Fourth-seeded Amin MIRZAZADEH (IRI), a past junior world champion, won gold at the 2020 Asian Championships. In June, Mirzazadeh won gold at the Wladyslaw Pytlasinski Cup.

World bronze medalist Iakobi KAJAIA (GEO) is a medal contender in the weight category. He reached the finals of the European Championships this year before falling to Kayaalp. Kajaia was a gold medalist at the 2019 European Games.

Yasmani ACOSTA FERNANDEZ (CHI) won a bronze medal at the 2017 World Championships. He was a gold medalist at the Grand Prix de France Henri Deglane in January.

Eduard POPP (GER) reached the semifinals of the 2016 Olympics in Rio before placing fifth.

Another past world medalist to watch is Minseok KIM (KOR). He was a bronze medalist at the 2018 World Championships.

Alin ALEXUC CIURARIU (ROU) and Elias KUOSMANEN (FIN) have won multiple medals at the European Championships. Alexuc Ciurariu, a 2020 European champion, will be competing in his third Olympics.

No. 1 Riza KAYAALP (TUR)
No. 2 Abdellatif Mohamed Ahmed MOHAMED (EGY)
No. 3 Muminjon ABDULLAEV (UZB)
No. 4 Amin Mohammadzaman MIRZAZADEH (IRI)
Eduard POPP (GER)
Minseok KIM (KOR)


Snyder Takes Olympic Loss to Sadulaev in Stride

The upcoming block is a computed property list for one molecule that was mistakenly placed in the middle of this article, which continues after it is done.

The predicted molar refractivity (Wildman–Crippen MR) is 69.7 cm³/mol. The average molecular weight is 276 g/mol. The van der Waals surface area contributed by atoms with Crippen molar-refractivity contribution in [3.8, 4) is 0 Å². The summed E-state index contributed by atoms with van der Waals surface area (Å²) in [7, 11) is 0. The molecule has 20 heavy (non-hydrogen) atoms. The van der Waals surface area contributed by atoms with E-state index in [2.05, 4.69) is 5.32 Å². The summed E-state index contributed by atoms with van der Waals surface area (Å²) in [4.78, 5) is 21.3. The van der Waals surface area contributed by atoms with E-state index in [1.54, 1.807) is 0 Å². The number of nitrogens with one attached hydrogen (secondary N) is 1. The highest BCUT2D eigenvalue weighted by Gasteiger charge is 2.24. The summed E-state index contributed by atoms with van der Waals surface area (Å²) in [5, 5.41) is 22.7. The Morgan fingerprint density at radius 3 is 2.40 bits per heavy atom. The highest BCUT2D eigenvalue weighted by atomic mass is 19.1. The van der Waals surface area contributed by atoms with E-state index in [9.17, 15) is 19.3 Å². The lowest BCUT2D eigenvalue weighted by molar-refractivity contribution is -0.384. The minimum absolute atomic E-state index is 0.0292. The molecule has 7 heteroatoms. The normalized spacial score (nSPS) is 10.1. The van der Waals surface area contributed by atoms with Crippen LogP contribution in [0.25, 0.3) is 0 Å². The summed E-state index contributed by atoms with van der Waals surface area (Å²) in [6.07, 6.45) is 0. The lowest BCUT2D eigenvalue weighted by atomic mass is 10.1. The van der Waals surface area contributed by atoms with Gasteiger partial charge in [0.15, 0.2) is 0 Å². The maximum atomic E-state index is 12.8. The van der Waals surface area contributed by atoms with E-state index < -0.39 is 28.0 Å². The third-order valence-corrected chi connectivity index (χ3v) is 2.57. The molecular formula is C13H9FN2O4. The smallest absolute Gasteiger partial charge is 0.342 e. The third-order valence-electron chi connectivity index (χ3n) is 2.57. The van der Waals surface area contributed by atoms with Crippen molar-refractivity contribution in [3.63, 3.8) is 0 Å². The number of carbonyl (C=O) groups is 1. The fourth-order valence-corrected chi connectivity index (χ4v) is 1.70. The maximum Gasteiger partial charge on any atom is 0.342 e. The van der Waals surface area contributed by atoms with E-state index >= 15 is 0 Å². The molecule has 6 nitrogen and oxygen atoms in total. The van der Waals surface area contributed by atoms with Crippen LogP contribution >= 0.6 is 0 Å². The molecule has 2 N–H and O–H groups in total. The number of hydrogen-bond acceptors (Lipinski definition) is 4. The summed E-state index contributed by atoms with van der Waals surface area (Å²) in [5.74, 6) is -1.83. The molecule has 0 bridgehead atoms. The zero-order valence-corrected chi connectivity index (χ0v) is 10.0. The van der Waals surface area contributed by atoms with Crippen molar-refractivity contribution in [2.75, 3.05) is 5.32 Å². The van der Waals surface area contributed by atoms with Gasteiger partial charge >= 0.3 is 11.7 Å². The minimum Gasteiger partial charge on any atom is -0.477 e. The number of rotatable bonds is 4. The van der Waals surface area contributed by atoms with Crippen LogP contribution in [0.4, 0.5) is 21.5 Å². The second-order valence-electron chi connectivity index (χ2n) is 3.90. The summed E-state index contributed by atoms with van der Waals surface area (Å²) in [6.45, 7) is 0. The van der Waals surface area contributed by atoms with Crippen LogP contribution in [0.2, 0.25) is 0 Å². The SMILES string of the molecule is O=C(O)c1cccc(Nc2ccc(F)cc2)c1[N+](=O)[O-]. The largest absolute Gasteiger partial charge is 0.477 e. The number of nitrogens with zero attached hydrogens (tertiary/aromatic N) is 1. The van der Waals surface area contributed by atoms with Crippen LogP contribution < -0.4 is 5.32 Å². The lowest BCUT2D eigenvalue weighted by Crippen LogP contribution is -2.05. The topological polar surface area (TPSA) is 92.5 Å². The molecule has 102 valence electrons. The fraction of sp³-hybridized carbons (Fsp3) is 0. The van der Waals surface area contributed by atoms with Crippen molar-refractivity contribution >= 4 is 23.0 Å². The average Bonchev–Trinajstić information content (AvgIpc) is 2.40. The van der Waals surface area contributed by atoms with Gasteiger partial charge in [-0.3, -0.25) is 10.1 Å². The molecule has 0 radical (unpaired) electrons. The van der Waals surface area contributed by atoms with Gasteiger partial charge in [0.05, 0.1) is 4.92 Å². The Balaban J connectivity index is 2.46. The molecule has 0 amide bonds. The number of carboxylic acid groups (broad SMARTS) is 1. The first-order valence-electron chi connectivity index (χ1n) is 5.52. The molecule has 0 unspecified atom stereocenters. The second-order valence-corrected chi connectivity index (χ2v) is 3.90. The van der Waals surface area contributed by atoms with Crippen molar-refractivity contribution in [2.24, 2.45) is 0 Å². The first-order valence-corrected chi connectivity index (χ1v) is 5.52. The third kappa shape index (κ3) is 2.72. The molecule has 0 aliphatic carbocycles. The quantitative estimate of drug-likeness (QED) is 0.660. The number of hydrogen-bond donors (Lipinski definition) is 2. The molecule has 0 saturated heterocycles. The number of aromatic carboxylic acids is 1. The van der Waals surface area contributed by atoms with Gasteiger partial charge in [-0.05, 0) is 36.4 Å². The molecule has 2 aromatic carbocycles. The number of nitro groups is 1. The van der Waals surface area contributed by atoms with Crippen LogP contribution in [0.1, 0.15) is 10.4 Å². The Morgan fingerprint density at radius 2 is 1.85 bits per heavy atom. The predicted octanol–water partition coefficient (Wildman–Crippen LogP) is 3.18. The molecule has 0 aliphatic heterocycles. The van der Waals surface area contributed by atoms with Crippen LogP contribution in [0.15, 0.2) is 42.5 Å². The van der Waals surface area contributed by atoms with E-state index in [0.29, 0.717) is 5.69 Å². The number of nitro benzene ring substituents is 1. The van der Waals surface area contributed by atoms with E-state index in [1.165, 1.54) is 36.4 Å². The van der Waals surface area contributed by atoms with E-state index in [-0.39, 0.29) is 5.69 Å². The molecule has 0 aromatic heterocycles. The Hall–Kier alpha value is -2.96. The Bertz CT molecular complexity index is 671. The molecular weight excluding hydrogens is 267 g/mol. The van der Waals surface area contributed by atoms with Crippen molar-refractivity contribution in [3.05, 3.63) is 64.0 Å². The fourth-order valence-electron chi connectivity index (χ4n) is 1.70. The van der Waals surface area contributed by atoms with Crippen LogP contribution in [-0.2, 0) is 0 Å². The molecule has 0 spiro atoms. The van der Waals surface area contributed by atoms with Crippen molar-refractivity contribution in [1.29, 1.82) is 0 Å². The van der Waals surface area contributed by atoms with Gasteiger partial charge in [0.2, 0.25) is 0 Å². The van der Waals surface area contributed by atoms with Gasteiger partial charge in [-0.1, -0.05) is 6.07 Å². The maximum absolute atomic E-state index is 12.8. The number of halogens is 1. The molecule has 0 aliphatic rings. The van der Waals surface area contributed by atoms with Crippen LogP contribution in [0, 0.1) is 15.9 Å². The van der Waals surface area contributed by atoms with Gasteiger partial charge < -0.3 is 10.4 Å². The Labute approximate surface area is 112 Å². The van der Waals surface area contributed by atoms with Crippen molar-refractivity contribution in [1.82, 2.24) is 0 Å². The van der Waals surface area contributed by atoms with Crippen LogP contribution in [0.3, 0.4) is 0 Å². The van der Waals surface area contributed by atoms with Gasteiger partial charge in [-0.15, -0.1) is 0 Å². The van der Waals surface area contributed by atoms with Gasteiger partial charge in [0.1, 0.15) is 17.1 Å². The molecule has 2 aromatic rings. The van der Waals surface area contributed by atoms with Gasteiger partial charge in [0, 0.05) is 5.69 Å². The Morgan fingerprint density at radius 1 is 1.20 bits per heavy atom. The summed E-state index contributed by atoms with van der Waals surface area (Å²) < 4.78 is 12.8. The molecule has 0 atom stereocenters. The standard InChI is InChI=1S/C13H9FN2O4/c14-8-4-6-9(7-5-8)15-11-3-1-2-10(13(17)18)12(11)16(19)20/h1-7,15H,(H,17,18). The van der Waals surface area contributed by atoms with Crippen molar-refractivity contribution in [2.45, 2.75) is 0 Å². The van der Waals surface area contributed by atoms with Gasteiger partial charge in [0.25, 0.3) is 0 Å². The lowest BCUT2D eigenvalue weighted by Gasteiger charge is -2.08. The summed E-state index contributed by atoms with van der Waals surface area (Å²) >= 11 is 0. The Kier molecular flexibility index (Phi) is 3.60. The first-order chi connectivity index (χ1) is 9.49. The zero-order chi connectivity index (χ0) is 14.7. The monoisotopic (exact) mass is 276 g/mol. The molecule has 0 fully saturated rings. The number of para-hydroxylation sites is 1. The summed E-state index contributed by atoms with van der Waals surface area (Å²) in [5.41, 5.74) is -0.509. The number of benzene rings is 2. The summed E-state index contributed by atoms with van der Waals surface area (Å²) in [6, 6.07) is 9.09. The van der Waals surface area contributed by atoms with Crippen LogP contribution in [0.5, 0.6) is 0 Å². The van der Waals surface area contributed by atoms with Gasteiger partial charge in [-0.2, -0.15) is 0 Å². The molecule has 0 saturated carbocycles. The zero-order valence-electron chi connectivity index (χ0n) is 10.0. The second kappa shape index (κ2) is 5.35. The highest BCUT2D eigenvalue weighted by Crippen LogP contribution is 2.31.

By Ken Marantz

CHIBA, Japan (August 7)---The competitor in Kyle SNYDER (USA) hated the defeat. The wrestler in him loved the battle.

Snyder took his loss to rival Abdurashid SADULAEV (ROC) in the final of the freestyle 97kg class on Saturday night at the Tokyo Olympics in stride, already looking forward to the next chance for the two titans to clash.

"It is still exciting," Snyder said. "I love competition, I love wrestling, and I'm thankful to be able to compete." About facing Sadulaev again, he said, "I'd love it."

In the third meeting between the two since they both won gold medals at the 2016 Rio Olympics in different weight classes, Sadulaev beat the American for the second time with a 6-3 victory at Makuhari Messe Hall A to add a second Olympic gold to his four world titles.

Sadulaev, who had an activity point and a stepout in the first period, built up a 6-0 lead with a pair of tilts in countering Snyder's single-leg takedown attempts. On the first one, the wrestler known as The Russian Tank at one point lifted a prone Snyder completely off the mat, but not enough for a throw and instead settled for angling him over.